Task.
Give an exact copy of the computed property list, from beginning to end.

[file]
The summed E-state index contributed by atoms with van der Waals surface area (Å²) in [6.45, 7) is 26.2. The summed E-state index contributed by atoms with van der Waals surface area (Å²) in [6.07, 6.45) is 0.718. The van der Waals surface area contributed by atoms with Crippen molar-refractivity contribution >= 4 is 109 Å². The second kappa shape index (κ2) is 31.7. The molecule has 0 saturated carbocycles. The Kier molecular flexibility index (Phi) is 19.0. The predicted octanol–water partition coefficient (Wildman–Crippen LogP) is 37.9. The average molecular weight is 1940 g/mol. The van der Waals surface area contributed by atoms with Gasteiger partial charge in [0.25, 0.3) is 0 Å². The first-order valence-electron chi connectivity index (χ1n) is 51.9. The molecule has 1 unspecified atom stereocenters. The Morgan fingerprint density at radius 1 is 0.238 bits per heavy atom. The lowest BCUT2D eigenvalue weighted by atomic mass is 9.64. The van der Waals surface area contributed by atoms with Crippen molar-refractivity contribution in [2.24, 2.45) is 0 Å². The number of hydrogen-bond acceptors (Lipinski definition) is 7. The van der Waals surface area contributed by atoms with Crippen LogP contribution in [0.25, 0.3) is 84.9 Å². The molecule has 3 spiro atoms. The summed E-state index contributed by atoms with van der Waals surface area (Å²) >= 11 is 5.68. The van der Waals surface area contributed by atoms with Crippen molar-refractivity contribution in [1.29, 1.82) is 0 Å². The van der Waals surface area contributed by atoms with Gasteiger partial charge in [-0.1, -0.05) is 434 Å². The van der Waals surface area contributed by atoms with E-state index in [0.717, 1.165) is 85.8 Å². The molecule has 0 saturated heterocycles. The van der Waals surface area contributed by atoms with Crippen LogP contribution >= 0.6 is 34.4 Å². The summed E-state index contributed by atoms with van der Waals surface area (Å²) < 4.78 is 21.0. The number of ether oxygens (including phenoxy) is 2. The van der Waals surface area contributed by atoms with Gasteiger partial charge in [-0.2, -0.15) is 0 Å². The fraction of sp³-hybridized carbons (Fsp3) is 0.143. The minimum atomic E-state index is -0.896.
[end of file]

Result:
The summed E-state index contributed by atoms with van der Waals surface area (Å²) in [6.45, 7) is 26.2. The summed E-state index contributed by atoms with van der Waals surface area (Å²) in [6.07, 6.45) is 0.718. The van der Waals surface area contributed by atoms with Crippen molar-refractivity contribution >= 4 is 109 Å². The second kappa shape index (κ2) is 31.7. The molecule has 0 saturated carbocycles. The Kier molecular flexibility index (Phi) is 19.0. The predicted octanol–water partition coefficient (Wildman–Crippen LogP) is 37.9. The average molecular weight is 1940 g/mol. The van der Waals surface area contributed by atoms with Gasteiger partial charge in [0.25, 0.3) is 0 Å². The first-order valence-electron chi connectivity index (χ1n) is 51.9. The molecule has 1 unspecified atom stereocenters. The Morgan fingerprint density at radius 1 is 0.238 bits per heavy atom. The lowest BCUT2D eigenvalue weighted by atomic mass is 9.64. The van der Waals surface area contributed by atoms with Crippen molar-refractivity contribution in [2.24, 2.45) is 0 Å². The number of hydrogen-bond acceptors (Lipinski definition) is 7. The van der Waals surface area contributed by atoms with Crippen LogP contribution in [0.25, 0.3) is 84.9 Å². The molecule has 3 spiro atoms. The summed E-state index contributed by atoms with van der Waals surface area (Å²) >= 11 is 5.68. The van der Waals surface area contributed by atoms with Crippen molar-refractivity contribution in [1.29, 1.82) is 0 Å². The van der Waals surface area contributed by atoms with Gasteiger partial charge in [-0.1, -0.05) is 434 Å². The van der Waals surface area contributed by atoms with E-state index in [0.717, 1.165) is 85.8 Å². The molecule has 0 saturated heterocycles. The van der Waals surface area contributed by atoms with Crippen LogP contribution >= 0.6 is 34.4 Å². The summed E-state index contributed by atoms with van der Waals surface area (Å²) < 4.78 is 21.0. The number of ether oxygens (including phenoxy) is 2. The van der Waals surface area contributed by atoms with Gasteiger partial charge in [-0.2, -0.15) is 0 Å². The fraction of sp³-hybridized carbons (Fsp3) is 0.143. The minimum atomic E-state index is -0.896.